Announcing Stack Overflow Documentation

We started with Q&A. Technical documentation is next, and we need your help.

Whether you're a beginner or an experienced developer, you can contribute.

Sign up and start helping → Learn more about Documentation →

I'm trying to work with inline assembly but I'm receiving errors..

Here's a part of the code:

char * buffer = new char[10];
__asm {
    mov ecx,&buffer
    mov edx,07

And the errors;

Error 1 error C2400: inline assembler syntax error in 'second operand'; found 'AND'

What I'm doing wrong?

share|improve this question
Visual C++ is a distant memory for me, but how about lea ecx, buffer ? – Robᵩ Jul 17 '12 at 19:42
You defined buffer as a pointer, why are you passing a double pointer to ecx? is that correct? – jdl Jul 17 '12 at 19:44
& is AND operator in assembly language. It looks like you're using C++ in an _asm block, which tends not to work out well. It's not clear what you're trying to do here. Are you try to load the value of buffer into a register? Or are you trying to load the address of the buffer variable? – Raymond Chen Jul 17 '12 at 19:48
I'm trying to load the address – kapesu8 Jul 17 '12 at 19:51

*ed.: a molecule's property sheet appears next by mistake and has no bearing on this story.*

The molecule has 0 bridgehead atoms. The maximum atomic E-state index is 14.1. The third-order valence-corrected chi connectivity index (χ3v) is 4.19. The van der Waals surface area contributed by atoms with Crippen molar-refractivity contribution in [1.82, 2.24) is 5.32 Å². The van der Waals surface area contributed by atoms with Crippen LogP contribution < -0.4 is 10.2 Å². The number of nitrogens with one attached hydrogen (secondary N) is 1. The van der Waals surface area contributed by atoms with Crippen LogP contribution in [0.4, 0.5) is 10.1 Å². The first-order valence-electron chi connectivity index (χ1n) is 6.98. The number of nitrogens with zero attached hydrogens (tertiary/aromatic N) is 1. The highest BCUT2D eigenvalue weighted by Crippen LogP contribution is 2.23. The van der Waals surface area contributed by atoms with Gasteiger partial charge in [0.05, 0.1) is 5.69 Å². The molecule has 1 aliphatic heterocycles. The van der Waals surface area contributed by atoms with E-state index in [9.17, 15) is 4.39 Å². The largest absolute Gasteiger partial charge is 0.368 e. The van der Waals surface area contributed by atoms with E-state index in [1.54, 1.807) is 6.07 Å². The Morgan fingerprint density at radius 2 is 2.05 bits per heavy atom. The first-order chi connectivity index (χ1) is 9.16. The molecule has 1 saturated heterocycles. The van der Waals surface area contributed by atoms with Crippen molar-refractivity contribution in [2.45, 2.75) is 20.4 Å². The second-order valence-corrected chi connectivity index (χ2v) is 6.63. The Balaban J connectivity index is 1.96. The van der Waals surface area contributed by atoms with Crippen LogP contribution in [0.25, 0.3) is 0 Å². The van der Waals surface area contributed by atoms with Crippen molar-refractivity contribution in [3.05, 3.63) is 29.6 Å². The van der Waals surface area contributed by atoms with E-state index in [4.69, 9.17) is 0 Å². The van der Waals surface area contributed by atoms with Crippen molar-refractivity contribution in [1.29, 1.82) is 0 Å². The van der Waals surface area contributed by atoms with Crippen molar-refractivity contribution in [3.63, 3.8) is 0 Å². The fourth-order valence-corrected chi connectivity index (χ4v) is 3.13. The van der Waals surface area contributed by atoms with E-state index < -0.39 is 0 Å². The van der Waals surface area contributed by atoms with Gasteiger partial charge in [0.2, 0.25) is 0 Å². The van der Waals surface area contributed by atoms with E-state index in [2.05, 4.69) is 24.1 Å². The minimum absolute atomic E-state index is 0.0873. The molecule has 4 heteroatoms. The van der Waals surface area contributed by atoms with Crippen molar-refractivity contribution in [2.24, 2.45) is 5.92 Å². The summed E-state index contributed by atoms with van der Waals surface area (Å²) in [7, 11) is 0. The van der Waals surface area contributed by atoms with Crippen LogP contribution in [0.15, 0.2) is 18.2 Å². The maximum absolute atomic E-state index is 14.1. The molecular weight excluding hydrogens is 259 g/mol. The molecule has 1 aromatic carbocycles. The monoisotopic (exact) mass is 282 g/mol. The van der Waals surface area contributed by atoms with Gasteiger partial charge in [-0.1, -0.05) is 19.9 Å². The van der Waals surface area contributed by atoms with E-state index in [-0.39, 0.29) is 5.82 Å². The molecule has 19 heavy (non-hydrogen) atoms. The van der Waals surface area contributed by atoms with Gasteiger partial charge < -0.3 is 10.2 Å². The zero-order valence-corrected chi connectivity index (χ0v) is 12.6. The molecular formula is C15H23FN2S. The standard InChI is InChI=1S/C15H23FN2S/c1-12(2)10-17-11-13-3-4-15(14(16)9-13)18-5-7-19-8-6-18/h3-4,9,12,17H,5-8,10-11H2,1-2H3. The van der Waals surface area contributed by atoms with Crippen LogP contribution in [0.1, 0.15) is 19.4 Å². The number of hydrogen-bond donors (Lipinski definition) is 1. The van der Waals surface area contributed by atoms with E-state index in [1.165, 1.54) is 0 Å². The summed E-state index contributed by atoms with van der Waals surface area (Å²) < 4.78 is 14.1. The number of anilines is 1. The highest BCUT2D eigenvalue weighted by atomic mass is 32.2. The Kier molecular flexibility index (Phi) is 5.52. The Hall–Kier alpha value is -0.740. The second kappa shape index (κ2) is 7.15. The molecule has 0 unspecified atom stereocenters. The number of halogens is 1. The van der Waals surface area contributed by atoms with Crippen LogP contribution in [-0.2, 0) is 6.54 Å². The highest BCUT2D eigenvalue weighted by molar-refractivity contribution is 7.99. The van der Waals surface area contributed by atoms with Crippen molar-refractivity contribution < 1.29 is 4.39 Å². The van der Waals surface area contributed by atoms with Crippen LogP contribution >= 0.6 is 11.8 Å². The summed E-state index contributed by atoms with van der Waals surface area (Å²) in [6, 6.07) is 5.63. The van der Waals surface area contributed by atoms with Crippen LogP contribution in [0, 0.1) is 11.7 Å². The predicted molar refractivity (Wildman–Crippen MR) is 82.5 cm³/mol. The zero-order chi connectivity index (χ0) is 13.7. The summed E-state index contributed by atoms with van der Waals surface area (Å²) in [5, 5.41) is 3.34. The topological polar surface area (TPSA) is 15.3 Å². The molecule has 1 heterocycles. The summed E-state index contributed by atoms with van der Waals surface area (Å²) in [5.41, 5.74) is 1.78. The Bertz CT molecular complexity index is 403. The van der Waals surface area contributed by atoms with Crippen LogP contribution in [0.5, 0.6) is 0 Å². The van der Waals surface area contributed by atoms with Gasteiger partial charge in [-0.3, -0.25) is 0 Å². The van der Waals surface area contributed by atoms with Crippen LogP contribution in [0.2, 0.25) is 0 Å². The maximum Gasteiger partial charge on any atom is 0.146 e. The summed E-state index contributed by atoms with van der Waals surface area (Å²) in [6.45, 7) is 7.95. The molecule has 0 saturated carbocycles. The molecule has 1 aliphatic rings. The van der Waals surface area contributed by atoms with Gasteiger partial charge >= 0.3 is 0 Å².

Which address are you trying to load? The address of the 10 characters you just created? Or the address of the buffer variable? – Raymond Chen Jul 17 '12 at 20:10
up vote 3 down vote accepted

It all depends on what you are trying to achieve.

1. If you are trying to load the addres of the allocated char array into ecx

The value of buffer already is the address you need for ecx. Its something like 0x004F5A42 (just for example) which is the address of the char array in memory, so no reason for having & attached to buffer in your asm code. &buffer would be the address of the buffer pointer itself which in memory may be megabytes away from the char array.

2. If you are trying to load the addres of buffer into ecx

You should probably try this:

char * buffer = new char[10];
char ** buffer_ptr = &buffer;
__asm {
    mov ecx,buffer_ptr
    mov edx,07

The reason for this workaround is that, as it appears, the role of & is solely reserved to the AND operator. The following quote is taken from x86 Assembly Language Reference Manual


The assembler supports the following operators for use in expressions.


& Bitwise logical AND

and thereafter & is never mentioned in the manual.

share|improve this answer
"&buffer would be the address of the buffer pointer itself" Which is what the OP said in comments that they want. ;-] – ildjarn Jul 17 '12 at 20:04

Your Answer


By posting your answer, you agree to the privacy policy and terms of service.

Not the answer you're looking for? Browse other questions tagged or ask your own question.